Where Is the Right’s Rhetoric of Religious Strife Taking Us?

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    ( – promoted by lowkell)

    Our Founders were well-versed in history, and much of the history they knew was a chronicle of religious war.  For more than a century, Europe was racked by conflict along religious lines between Catholics and the Protestants who’d broken away from the Roman church.  Waves of English immigration to these shores reflected the shifting fortunes of different religious groups as first one group was persecuted and then, following revolution, another.



    They knew how religious disputes could tear a country apart.

    From these lessons, they designed a Constitution for us to keep religious conflicts from poisoning our politics:  Everyone would enjoy freedom of religion, and in matters of religion, the state would remain neutral rather than establishing an officially endorsed religious position.  

    Now comes today’s Republican Party animated by a very different spirit, indeed the very spirit that our Founders sought to keep out of our political affairs.

    While the Republican candidate for president currently leading in the national polls attacks the sitting president on theological grounds, Virginia has become the latest state in which Republican law-makers are pushing a “personhood” amendment that would place profound limits on the reproductive rights of American couples.

    The “personhood” amendment is premised on an answer to the question, “At what point has an emerging human life become a human being entitled to all the rights and protections we afford to our citizens?”  

    The answer the advocates of “personhood” give — that the only crucial point is the moment of conception— is based on religious belief.  It would have to be based on some such beliefs, because it is not a question that admits of a purely factual answer.  Other people have come to other beliefs from those of the advocates of “personhood.”

    So where are these Republicans —who want to use the power of the state to compel the actions of all to conform to the religious beliefs of some— taking us?

    The spirit our founders put into the Constitution was one of “live and let live.”  We’re entitled to believe that our own views are the only right ones, and that those who hold different views are wrong and even going to hell.  But the power of the state is not supposed to be wielded as a club in the battle of these views: we each get to live according to our own beliefs about what’s right, and we accept that others of our fellow citizens will make choices, in accordance with their own beliefs, that we may think very wrong.

    If live and let live is not good enough for these Republican religious warriors when it comes to such things as the use of hormonal birth control, where’s the limit to how far they’d push the use of state power to make other Americans conform to their religious beliefs.

    If these Republicans are not willing to allow people to follow their own conscience, and act according to their own answers to questions like defining the point in development at which a human life becomes sacred, on what matters WILL they respect the autonomy in matters of religion that our founders sought to give us?

    It was deep insight that led our founders to wish to protect religion from government, and government from religion.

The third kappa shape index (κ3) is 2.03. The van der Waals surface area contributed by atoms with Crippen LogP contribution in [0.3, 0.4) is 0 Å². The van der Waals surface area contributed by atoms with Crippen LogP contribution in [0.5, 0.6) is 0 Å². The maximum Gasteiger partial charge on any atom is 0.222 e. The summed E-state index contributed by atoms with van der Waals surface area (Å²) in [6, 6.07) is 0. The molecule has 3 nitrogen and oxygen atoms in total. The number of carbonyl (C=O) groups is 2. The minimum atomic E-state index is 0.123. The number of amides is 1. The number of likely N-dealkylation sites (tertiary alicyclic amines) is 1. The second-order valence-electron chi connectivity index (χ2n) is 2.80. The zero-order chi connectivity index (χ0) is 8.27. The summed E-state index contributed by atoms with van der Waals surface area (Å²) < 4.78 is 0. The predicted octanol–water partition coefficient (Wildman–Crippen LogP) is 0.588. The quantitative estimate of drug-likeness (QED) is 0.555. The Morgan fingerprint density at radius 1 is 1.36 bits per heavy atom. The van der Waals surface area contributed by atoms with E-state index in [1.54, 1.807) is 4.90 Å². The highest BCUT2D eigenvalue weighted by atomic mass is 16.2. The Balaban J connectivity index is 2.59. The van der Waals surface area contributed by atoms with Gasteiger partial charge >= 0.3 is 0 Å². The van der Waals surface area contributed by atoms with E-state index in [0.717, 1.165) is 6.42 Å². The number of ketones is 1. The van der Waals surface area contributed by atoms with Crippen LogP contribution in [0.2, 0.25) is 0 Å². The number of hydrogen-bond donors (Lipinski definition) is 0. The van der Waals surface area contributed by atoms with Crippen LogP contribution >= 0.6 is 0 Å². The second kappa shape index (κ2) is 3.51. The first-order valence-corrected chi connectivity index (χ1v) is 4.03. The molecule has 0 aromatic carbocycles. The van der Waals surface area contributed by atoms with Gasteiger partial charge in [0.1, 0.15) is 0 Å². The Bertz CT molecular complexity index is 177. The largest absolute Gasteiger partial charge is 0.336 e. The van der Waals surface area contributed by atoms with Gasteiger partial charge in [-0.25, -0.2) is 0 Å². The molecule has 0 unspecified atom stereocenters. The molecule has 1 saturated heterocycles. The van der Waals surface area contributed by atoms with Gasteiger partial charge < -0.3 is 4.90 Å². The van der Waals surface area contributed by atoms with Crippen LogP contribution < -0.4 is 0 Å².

The only place where our founders mention religion in the body of the Constitution, and not in the First Amendment, is where they say that “no religious test shall ever be required as a qualification to any office or public trust under the United States.”

    Yet here is Rick Santorum campaigning for president by attacking the incumbent for his “false theology,” turning political disagreements into religious conflicts.

    Where does this end?

    In an article in Esquire, Charles P. Pierce writes of Santorum’s attempt to transform our politics into religious strife: “The rhetoric he has adopted comes from a history charred by fire, and sodden with blood.

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    Andy Schmookler is running for Congress in the 6th Congressional District of Virginia, challenging the incumbent Congressman, Bob Goodlatte.  An award-winning author, political commentator, radio talk-show host, and teacher, Andy moved with his family to Shenandoah County in 1992.  He is a graduate of Harvard University and holds a PhD from the University of California at Berkeley.  

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    • mechenvy

      The attitude of the GOP that government staying silent on religious matters equals active persecution of Christianity is extremely dangerous to our society. I see a multi-step argument to make here that should proceed over several months, focusing on one step alone until it is common wisdom, then undertaking the next step. (1) The GOP is attempting to use the power of the state inappropriately. This argument is being carried and won right now. It needs to be pounded for another couple of weeks. (2) The impulse behind this overreach comes from personal interpretations of religion by some extremists in the GOP who are self-righteous enough to want to use government to impose their religious views on the rest of society. As Andy says, this flies in the face of the Founders’ intent and leads down a path that history tells us always ends badly. (3) This is a critical step — the entire GOP has aided and abetted this anti-American misuse of state power. The GOP does not get to claim that this was an aberration among a small wing of their “big tent” and it’s all fixed now. They all rode that horse in and they need to all ride it out. (4) Final step: Thus always it is with the GOP in one form or another, therefore they cannot be trusted to hold power anywhere, anytime. Step 4 needs to hit its stride, say, early October 2012.